Table of Contents

Comparative Environmental Economic Assessment

Comparative Environmental Economic Assessment

Edited by Raymond J.G.M. Florax, Peter Nijkamp and Kenneth G. Willis

Over the last decade, economists have increasingly recognized the role of meta-analysis and value transfer in synthesizing knowledge and efficiently exploiting the existing pool of knowledge. Comparative Environmental Economic Assessment explores the potential significance of using these techniques, particularly in environmental economics. Both meta-analysis and value transfer constitute major research tools which efficiently use knowledge previously acquired from other studies. The book focuses on the potential role and usefulness of these tools in environmental economic research, and goes on to address their validity, relevance and applicability

Chapter 1: Meta-analysis and value transfer: comparative assessment of scientific knowledge

Raymond J.G.M. Florax, Peter Nijkamp and Kenneth G. Willis

Subjects: economics and finance, environmental economics, environment, environmental economics

Extract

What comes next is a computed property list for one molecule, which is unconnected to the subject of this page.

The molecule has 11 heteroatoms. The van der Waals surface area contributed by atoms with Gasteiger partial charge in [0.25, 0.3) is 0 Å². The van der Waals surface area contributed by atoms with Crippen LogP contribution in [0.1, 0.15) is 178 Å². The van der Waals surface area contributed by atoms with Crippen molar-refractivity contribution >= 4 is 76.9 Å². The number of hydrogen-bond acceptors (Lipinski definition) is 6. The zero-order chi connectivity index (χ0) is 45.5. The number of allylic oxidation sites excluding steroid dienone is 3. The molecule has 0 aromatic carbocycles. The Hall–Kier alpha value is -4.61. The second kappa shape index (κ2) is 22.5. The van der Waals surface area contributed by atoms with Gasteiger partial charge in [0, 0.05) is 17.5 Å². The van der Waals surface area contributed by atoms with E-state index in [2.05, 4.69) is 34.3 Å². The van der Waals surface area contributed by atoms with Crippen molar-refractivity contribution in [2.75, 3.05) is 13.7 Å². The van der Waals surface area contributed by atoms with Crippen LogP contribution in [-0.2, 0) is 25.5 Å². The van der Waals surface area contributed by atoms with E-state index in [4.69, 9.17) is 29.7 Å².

1. Meta-analysis and value transfer: comparative assessment of scientific knowledge Raymond J.G.M. Florax, Peter Nijkamp, Kenneth G. Willis 1 THE KNOWLEDGE PARADOX IN SCIENTIFIC ANALYSIS The level of scientific knowledge has risen to an unprecedented degree in the postwar period and the cumulative stock of new knowledge has in the past fifty years far exceeded the total knowledge stock gathered by mankind during the previous centuries. Not surprisingly, our modern society is often referred to as a knowledge society. Notwithstanding this favourable picture, it is also increasingly recognized that the need for more information has risen almost limitlessly. From daily operational choices to long-term strategic decisions, the amount of information needed by decision makers can hardly be satisfied or covered anymore. It thus seems that in a knowledge society the demand for scientific knowledge and information is growing even faster than the supply. This mismatch, called the ‘knowledge paradox’, prompts the question whether the balance between supply and demand can be restored. A surprising feature of the abundance of scientific insights in our current knowledge society is the lack of scientific synthesis. The process of scientific knowledge gathering proceeds usually in a fragmented and individualized way, without due attention to research efforts made previously or elsewhere. This is clearly witnessed by the present popularity of, and need for, survey articles that aim to review concisely the state of affairs in a relevant area of scientific research. Most of these contributions,...